New Definition of Volunteering Revealed
28 July 2015 at 2:17 pm
A new long-awaited national definition of volunteering has been released, with activism to be included and businesses recognised as volunteers for the first time.
The new definition follows a two year review by the national peak body, Volunteering Australia (VA) along with the State peak bodies.
VA says the result is a broader and more inclusive definition that reflects the diversity of volunteering activities undertaken nationally.
The new definition states that “‘volunteering’ is time willingly given for the common good without financial gain”.
A set of explanatory notes delivered with the definition shows what is in and what is out, and says activism can now be considered volunteering.
“This definition is aligned to the current UN position on volunteering that states: ‘When people participate in peaceful activism, for or against animal research or building of a dam, both sides seek what they consider to be beneficial outcomes’. They are included in our definition. Activities involving or inciting violence that harm society and actions not corresponding to the values attributed to volunteerism are not included in our definition,” the explanatory notes said.
Also, for the first time, corporate volunteering by an entity, that is, a company that organises employee volunteers, is recognised under the new definition.
But a number of programs that are described as “highly structured, with fixed requirements and provide options of volunteering-type activities” are not included in the definition. For example mandated court orders including community service and fines and any other mandatory Government programs.
“We know that the role of volunteers has changed drastically; our previous definition did not reflect this,” CEO of Volunteering Australia, Brett Williamson said.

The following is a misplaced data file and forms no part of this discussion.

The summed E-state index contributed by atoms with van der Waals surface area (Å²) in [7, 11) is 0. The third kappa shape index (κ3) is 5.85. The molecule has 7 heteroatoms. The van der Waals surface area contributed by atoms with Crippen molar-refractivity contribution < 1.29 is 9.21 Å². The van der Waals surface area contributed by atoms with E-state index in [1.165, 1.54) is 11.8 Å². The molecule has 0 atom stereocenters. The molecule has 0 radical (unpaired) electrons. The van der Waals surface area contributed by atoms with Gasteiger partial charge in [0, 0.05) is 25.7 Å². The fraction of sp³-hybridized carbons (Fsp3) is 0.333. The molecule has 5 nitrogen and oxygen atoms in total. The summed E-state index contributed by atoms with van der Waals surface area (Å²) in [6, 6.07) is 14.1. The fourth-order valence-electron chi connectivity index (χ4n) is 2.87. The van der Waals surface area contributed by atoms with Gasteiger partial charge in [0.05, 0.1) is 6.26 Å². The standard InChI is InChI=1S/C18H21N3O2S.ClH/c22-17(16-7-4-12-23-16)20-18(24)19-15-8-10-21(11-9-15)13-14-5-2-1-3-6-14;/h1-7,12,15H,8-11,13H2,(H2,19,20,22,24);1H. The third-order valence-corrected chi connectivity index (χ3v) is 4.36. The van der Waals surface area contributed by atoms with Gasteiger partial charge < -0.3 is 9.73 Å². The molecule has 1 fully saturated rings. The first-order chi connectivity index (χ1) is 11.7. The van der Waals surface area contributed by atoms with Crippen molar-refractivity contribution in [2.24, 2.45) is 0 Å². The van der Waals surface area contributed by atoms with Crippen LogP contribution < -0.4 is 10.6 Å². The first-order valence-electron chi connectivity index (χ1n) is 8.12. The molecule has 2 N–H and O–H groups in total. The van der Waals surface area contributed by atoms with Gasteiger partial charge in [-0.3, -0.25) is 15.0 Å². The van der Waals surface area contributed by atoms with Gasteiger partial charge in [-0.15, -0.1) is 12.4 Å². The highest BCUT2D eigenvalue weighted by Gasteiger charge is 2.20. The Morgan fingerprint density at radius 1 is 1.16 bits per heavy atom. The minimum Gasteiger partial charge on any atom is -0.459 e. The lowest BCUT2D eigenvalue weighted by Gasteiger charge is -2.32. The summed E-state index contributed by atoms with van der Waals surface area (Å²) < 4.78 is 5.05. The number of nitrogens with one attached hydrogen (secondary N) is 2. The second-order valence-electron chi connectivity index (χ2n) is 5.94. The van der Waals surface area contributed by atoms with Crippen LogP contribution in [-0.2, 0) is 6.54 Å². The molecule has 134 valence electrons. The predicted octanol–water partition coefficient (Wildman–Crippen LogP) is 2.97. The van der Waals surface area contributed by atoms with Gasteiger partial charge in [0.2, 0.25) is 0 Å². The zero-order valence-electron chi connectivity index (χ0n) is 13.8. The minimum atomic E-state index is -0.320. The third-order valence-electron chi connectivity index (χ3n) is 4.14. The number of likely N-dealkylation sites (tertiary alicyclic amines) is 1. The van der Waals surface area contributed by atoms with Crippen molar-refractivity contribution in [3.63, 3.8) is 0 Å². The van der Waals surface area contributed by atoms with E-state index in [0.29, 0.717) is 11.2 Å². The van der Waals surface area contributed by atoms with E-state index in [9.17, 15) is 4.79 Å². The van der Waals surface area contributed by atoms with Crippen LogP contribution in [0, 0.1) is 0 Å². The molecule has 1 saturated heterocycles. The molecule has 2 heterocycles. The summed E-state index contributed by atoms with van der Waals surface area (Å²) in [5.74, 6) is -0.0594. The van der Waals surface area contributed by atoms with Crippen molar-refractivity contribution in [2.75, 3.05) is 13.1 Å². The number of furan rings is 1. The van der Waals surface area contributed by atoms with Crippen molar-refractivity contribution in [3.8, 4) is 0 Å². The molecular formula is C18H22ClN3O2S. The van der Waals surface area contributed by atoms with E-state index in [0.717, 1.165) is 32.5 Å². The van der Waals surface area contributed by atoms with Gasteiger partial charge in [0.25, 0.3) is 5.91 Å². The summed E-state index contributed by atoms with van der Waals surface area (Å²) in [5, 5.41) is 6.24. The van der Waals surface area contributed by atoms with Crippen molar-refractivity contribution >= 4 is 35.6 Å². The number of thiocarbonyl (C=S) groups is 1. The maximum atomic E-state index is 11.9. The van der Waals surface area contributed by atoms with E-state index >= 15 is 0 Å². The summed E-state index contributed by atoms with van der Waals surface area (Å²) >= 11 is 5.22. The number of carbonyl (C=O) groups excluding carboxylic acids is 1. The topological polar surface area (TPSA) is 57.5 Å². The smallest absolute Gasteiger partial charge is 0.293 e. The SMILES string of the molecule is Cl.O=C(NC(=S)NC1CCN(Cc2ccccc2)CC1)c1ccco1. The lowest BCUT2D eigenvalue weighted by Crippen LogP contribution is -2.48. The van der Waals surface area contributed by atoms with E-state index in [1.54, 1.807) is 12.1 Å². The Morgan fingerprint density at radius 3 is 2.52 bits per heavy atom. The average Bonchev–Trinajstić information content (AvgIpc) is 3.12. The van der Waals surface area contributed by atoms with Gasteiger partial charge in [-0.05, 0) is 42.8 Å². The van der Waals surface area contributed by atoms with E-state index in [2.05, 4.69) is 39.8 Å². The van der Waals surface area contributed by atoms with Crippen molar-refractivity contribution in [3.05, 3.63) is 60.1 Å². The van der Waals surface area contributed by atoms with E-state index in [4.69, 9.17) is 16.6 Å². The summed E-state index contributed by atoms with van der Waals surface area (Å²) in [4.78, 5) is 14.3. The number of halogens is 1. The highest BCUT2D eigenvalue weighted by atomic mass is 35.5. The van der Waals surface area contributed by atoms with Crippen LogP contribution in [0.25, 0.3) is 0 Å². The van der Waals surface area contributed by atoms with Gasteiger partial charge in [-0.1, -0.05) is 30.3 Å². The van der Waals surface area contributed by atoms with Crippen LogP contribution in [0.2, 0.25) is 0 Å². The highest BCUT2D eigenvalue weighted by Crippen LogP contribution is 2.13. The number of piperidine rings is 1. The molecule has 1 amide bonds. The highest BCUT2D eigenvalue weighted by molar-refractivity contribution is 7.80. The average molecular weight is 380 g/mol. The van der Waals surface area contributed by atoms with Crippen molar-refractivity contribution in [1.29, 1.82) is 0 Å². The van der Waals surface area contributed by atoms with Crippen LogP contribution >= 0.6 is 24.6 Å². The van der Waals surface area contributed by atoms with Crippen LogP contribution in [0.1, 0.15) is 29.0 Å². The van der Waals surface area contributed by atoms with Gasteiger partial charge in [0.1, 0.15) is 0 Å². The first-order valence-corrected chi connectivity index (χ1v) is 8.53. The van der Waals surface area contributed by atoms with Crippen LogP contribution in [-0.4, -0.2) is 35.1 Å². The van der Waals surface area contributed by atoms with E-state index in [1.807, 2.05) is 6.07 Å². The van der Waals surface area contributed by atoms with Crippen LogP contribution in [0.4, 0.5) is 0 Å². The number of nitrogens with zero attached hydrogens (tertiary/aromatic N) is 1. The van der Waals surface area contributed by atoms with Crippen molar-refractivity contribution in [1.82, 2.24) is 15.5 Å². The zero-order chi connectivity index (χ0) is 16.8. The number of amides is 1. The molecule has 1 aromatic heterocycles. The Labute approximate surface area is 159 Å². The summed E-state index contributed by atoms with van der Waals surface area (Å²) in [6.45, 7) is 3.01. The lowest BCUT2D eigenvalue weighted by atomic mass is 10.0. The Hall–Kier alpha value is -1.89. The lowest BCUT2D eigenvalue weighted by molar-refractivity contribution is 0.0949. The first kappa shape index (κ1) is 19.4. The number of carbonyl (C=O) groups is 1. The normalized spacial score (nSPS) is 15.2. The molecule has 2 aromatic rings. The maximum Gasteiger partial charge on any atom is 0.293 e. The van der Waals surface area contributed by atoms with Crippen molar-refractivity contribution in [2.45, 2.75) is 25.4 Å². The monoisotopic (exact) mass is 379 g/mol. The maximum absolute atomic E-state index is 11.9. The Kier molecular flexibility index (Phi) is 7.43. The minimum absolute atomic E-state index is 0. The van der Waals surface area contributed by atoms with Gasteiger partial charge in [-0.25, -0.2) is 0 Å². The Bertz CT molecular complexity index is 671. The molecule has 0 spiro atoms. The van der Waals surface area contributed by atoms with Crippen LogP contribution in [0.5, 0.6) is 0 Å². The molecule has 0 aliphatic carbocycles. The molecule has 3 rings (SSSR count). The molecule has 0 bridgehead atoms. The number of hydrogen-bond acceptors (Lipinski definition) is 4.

“For volunteer-involving organisations the new definition will assist in workforce planning and bring clarity around what volunteers can do. For volunteers it will allow better support of the work they do.
“Above all things, the new definition will ensure a common understanding of what volunteering is, ultimately supporting the integrity of the work they do.”
Volunteering Tasmania led the review project on behalf of Volunteering Australia.
Volunteering Tasmania CEO Adrienne Picone said that the new definition was much broader with the aim of being more inclusive and as such, more enduring.
“The definition has broadened areas around informal volunteering to recognise the many and varied forms of volunteering in the community,” Picone told Pro Bono Australia News.
“The issue of activism was discussed in some detail at the last IAVE (International Association of Volunteer Effort) conference around small groups of volunteers who are seen as activists and changemakers.
“Another aim of the new definition is to broaden out the way we obtain volunteer data and the way volunteers see themselves.
“For the first time the definition also includes corporate volunteering by an entity and this recognises the entity or company as giving the time rather than a focus on individuals who volunteer within their paid working time.”
Picone said the new definition had come at a crucial time for the sector as it coincides with the release of the National Standards for Volunteering and community discussion and debate about volunteer numbers.
In June it was revealed in new ABS data that volunteering rates in Australia were declining for the first time in almost 20 years with 75 per cent of people surveyed saying they felt too rushed or pressed for time.
The results of the Australian Bureau of Statistics 2014 General Social Survey found that volunteering in Australia had fallen by five per cent since 2010.
The definition of volunteering explanatory notes also include supportive statements concerning best practice.
Volunteering Australia said the first review of the new definition will be undertaken in six months, then annually thereafter.
Download the new definition and explanatory notes HERE.